However, Former Peace Corps Director Mark Gearan, in an interview with the Providence Journal, warned last week that it is important not to trade Peace Corps independence for the efficient coordination that the White House umbrella agency might bring.

"The Peace Corps cannot be seen as an arm of foreign policy, of the State Department and, for the good of the volunteers, can't be seen in any way as an intelligence-gathering body," Gearan said..

The Fourth Goal of the Peace Corps

Another question is whether Dodd and Udall's legislation will include the "Fourth Goal" for the Peace Corps which Sargent Shriver advocated in speeches at Yale University last November, at Peace Corps Headquarters last week, and in a letter to Senator Dodd in December.

In his speech at Yale, Shriver defined the Fourth Goal this way:


When we proposed legislation for the original Peace Corps, we came up with only three goals: (1) to provide technical assistance to poor people; (2) to promote better understanding of Americans on the part of the peoples served; and (3) to bring the world home to America. Forty years later, we could probably question some of these goals, or scrap them altogether. But I propose that we renew our vision by concentrating on a new Fourth Goal. We’ve struggled with words for the Fourth Goal, but let me give you the sense of it: to bind all human beings together in a common cause to assure peace and survival for all.

Words can be tricky, and I don’t want to debate the meaning of the phrase I just uttered. I just want you to catch its spirit: to bind all people together in common cause to assure peace and survival for all.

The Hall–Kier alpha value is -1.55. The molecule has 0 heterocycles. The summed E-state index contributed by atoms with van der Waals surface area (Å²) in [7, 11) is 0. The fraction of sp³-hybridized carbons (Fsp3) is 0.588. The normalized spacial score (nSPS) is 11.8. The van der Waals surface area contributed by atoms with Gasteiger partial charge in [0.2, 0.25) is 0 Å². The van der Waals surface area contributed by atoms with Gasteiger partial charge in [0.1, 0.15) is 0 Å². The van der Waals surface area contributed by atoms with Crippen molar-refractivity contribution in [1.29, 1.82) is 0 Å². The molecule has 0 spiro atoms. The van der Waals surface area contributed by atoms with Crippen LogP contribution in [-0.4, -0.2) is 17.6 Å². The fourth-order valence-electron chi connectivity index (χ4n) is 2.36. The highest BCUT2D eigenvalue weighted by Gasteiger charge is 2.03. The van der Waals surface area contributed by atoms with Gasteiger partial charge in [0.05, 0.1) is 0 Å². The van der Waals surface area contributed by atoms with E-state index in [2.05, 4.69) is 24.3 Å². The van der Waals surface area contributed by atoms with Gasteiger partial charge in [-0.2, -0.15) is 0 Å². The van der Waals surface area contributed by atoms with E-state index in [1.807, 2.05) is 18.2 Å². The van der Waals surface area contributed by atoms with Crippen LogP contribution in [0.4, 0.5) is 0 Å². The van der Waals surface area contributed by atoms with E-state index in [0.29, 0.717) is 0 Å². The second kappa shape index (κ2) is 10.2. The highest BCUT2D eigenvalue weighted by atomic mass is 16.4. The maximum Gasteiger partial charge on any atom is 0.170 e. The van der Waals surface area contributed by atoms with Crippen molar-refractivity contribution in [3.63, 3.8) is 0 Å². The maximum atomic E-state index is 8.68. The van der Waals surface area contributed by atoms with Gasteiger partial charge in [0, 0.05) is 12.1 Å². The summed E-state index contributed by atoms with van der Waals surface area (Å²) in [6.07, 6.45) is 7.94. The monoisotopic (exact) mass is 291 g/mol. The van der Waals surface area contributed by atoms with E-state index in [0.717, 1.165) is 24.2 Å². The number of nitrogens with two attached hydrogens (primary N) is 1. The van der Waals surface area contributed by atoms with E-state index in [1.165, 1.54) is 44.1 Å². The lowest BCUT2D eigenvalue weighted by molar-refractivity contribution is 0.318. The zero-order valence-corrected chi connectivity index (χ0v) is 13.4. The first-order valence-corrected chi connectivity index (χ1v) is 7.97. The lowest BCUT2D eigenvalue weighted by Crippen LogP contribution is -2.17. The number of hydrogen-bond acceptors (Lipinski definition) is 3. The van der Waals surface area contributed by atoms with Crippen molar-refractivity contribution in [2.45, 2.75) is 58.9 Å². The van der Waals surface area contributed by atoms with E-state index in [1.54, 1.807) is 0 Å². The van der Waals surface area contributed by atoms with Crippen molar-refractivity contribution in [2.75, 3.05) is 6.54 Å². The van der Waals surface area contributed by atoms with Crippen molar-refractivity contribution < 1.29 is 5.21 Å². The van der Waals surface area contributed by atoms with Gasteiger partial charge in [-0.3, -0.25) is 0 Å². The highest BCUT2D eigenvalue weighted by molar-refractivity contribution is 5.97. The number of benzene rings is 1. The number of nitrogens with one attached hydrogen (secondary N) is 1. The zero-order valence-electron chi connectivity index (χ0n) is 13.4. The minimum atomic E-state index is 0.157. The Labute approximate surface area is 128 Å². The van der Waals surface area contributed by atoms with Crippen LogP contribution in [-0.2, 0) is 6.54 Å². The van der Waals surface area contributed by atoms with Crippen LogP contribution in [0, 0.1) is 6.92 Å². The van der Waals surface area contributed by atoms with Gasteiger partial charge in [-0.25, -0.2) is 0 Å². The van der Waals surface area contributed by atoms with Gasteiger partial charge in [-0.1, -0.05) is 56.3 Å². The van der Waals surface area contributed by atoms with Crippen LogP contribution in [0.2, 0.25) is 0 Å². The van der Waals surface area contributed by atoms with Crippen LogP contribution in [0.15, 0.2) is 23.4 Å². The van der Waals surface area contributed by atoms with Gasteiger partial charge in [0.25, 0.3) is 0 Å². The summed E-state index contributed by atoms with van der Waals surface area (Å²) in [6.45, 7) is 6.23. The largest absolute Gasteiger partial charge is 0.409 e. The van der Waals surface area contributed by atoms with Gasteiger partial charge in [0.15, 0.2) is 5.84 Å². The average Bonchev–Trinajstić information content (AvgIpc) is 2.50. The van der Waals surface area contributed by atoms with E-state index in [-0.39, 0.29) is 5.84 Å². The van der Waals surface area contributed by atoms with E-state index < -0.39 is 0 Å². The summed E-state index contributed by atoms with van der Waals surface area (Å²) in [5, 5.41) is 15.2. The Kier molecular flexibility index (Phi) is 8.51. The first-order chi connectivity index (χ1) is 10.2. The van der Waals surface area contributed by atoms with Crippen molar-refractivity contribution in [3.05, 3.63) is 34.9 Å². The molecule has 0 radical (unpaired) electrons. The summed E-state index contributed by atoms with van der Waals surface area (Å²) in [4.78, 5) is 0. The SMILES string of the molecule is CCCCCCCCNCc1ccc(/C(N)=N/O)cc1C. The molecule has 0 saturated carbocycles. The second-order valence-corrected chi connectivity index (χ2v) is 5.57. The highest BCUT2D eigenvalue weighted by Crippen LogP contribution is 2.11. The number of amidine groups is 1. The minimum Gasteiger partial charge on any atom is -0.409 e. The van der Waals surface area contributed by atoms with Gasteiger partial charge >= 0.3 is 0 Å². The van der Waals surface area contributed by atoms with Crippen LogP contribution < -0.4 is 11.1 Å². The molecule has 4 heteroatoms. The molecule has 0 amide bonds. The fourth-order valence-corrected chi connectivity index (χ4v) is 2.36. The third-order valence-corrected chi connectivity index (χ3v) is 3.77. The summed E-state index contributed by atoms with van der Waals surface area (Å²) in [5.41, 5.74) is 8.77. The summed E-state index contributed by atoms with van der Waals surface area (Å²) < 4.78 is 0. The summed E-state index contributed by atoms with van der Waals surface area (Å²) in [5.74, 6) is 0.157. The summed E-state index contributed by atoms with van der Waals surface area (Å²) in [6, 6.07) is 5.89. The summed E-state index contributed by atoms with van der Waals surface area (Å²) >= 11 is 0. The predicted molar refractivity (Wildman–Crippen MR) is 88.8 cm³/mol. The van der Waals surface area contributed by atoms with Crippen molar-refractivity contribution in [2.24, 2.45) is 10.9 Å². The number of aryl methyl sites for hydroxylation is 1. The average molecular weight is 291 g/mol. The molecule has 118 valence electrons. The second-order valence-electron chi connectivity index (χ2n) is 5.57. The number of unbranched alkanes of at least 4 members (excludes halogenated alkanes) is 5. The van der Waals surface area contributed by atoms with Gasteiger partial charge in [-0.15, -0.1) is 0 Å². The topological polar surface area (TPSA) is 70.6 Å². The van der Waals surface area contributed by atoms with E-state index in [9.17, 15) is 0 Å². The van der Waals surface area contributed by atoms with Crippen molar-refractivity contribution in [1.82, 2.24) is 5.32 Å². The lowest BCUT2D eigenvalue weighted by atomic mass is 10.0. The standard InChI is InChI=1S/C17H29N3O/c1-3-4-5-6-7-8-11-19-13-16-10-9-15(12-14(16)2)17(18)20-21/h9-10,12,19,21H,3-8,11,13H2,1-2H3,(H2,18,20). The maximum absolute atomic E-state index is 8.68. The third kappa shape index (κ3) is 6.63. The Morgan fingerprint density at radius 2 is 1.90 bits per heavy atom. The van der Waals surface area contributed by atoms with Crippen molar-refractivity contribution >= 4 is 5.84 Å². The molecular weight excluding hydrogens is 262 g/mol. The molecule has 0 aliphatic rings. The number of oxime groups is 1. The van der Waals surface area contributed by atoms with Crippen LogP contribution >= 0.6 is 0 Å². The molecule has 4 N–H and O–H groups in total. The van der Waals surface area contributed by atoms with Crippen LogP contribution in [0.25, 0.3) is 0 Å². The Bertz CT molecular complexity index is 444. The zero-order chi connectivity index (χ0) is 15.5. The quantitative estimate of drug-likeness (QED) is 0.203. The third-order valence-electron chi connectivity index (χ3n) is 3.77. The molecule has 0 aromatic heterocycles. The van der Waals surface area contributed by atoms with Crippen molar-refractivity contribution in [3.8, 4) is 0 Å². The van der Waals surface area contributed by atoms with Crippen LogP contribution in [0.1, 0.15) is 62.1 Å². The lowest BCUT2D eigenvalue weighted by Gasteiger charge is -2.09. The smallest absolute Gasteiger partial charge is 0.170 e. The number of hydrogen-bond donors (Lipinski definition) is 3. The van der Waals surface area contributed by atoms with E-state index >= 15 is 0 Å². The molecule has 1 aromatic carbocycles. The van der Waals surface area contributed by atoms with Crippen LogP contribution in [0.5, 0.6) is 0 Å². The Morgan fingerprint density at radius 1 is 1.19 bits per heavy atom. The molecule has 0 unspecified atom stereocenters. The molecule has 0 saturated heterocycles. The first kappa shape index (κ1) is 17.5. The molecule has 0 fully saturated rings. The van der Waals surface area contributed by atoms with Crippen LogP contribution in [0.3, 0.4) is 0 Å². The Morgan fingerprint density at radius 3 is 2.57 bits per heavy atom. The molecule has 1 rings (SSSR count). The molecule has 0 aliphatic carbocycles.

Now more than ever, we depend on one another for our very existence! We are not just Americans, or Jews, or Muslims, or Catholics, or rich, or poor, or famous, or obscure. Yes, we still wear these labels today, during our short existence on earth. But we must bequeath to our children and grand-children a world of stark choices: Peace or Death. As for me, for my children, my wife, and my friends, I choose Peace.

The New Mandate

Dodd and Udall's legislation is also expected to include elements of "New Mandate" legislation which has been led by Roger Landrum and Dave Hibbard of the Committee for a New Peace Corps and has been championed by both Peace Corps Online and the NPCA.

One element of the "New Mandate" would be for Congress to consider earmarking funds directly to Returned Volunteer Groups to manage new projects by RPCVs, both overseas and at home. This could trigger broader and long overdue cooperation between Peace Corps and its alumni, above and beyond routine agency staffing roles.

Another element could be Congressional mandates for international nonprofit ventures led by entrepreneurial RPCVs like the International Women's Democracy Center, World Corps, and Youth Service International. Landrum calls these ventures "direct extensions of Peace Corps experience and expertise."

Other options include Congressionally-mandated missions for RPCV teams working at home with Muslim foreign students and immigrant communities. Hibbard describes these roles as "directly related to American interests in better relations with the overseas Islamic world."

Check back next week

Peace Corps Online will continue reporting this story as it develops. and will be attending and reporting on any Press Conference held to discuss new Peace Corps legislation.